New U.S. agency gets tough on energy cheats


Thomson Reuters Foundation

A major overhaul of the U.S. government agency that collects oil and gas royalties has toughened enforcement since 2010 to discourage energy companies from cheating on their bills.

Waist up shot of smiling brown-haired man in brown suit with a U.S. flag behind him

Greg Gould, director of the Office of Natural Resources Revenue (Photo credit: U.S. Department of Interior)

The Office of Natural Resources Revenue collected $1.94 million in civil penalties in fiscal year 2013, nearly six times more than the $340,000 collected in fiscal 2008 under its predecessor agency.

For almost 20 years, the Mineral Management Service (MMS) was responsible for everything related to resource extraction in the United States. It simultaneously collected revenues, awarded contracts and monitored and enforced employee safety standards.

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But a report by the Interior Department’s Inspector General revealed in 2006 that the agency was using inaccurate and incomplete data to collect royalties from oil and gas companies and was generally failing to do its job effectively.

Another scandal rocked the agency two years later when three separate investigations by the Inspector General revealed unethical behavior on the part of more than a dozen MMS employees, including accepting gifts from energy companies, cocaine use, sexual misconduct and rigging contracts.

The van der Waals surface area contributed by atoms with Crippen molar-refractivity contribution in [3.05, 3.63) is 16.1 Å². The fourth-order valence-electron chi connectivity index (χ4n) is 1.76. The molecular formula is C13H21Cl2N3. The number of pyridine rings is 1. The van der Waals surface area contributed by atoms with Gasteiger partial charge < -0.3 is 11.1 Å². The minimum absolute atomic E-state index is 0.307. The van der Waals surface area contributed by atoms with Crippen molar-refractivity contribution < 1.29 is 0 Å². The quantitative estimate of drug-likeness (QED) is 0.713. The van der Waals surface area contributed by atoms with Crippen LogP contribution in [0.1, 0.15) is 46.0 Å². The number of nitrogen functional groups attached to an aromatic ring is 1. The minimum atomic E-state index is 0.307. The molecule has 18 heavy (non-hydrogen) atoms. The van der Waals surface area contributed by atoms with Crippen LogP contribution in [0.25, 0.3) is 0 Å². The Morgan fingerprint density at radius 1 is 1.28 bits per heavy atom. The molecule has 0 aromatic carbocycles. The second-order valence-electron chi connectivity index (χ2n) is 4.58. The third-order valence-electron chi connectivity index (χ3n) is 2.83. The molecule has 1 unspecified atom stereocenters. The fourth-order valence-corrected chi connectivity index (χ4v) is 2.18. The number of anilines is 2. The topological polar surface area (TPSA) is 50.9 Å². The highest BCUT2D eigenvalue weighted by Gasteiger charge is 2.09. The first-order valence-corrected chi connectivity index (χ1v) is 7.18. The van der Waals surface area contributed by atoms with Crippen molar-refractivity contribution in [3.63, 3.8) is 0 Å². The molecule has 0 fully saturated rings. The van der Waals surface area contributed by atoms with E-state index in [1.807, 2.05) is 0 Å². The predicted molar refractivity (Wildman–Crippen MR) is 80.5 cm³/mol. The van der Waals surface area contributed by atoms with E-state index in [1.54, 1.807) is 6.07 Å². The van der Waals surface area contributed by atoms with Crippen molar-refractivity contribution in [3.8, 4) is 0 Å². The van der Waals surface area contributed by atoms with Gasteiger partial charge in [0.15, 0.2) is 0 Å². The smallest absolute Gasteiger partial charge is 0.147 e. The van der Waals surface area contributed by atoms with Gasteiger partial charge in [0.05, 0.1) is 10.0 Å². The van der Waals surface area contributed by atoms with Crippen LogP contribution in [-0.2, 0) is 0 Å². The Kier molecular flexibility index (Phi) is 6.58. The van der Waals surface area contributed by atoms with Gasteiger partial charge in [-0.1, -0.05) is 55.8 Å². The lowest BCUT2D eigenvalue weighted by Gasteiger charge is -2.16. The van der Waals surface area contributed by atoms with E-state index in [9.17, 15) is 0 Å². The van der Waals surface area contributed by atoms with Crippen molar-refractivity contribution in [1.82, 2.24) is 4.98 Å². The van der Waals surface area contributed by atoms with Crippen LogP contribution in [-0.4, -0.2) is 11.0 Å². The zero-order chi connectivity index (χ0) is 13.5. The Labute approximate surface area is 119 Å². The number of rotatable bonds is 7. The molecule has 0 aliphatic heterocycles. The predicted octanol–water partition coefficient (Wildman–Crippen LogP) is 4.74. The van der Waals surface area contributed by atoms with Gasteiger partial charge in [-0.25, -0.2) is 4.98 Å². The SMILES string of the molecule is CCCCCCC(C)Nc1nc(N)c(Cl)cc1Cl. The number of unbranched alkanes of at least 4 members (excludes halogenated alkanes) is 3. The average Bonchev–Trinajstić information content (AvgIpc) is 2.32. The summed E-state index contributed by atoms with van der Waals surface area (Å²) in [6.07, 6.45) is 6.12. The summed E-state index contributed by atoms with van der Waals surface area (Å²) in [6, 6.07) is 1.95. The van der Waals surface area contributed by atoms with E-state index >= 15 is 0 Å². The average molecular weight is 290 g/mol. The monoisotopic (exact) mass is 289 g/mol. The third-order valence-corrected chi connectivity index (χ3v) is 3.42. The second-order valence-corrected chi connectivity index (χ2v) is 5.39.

MMS was replaced in 2010 by a new agency, the Office of Natural Resources Revenues (ONRR), with the sole mandate to collect and audit royalty payments from oil and gas companies.

“We had an organization, the MMS, that was responsible for leasing land and collecting royalties and also for the safety and oversight of the drilling,” said Greg Gould, ONRR director, in an interview.

“Human life and the environment should always be your first (concern)…so when that agency is also collecting revenue, you have an inherent conflict of interest,” he said.

When Gould became the director of ONRR, one of the first things he did was ramp up the civil penalties program, which hands out fines to oil and gas companies for providing false information about their operations or underpaying royalties to the federal government.

“When I came over to ONRR and looked at the civil penalties program, it was more of a ticketing-type program…. It was very general, to the point where I felt that companies could be factoring that in as part of (the cost of doing) business,” Gould said.

Not only was the MMS failing to give companies a big enough disincentive to cheat, but the agency also had trouble catching offenders because it had too few auditors. Audit staff hit a low of 224 in 2008, the agency said.

Staff levels have increased 24 percent since then and today ONRR said it employs 296 auditors as federal employees and under contract with state and Native American tribal governments. Moreover, auditors no longer have health and safety duties but are solely responsible for auditing the documentation provided by oil and gas companies and visiting oil rigs and production sites to make sure that companies are paying what they owe, said Gould.

ONRR also has updated its computer systems to ensure that the forms submitted by oil and gas companies are filled out correctly. Behind the computers is a team of people who check the data to see if it makes sense, said Gould.

“It’s not even ‘Did they pay the right amount?’ But ‘Does what they said they’ve paid accurately reflect what they put on their forms?’”

Last year, ONRR collected $14.2 billion in energy revenues, money that it said was used for education, road maintenance, water conservation projects and other programs that are critical to U.S. citizens.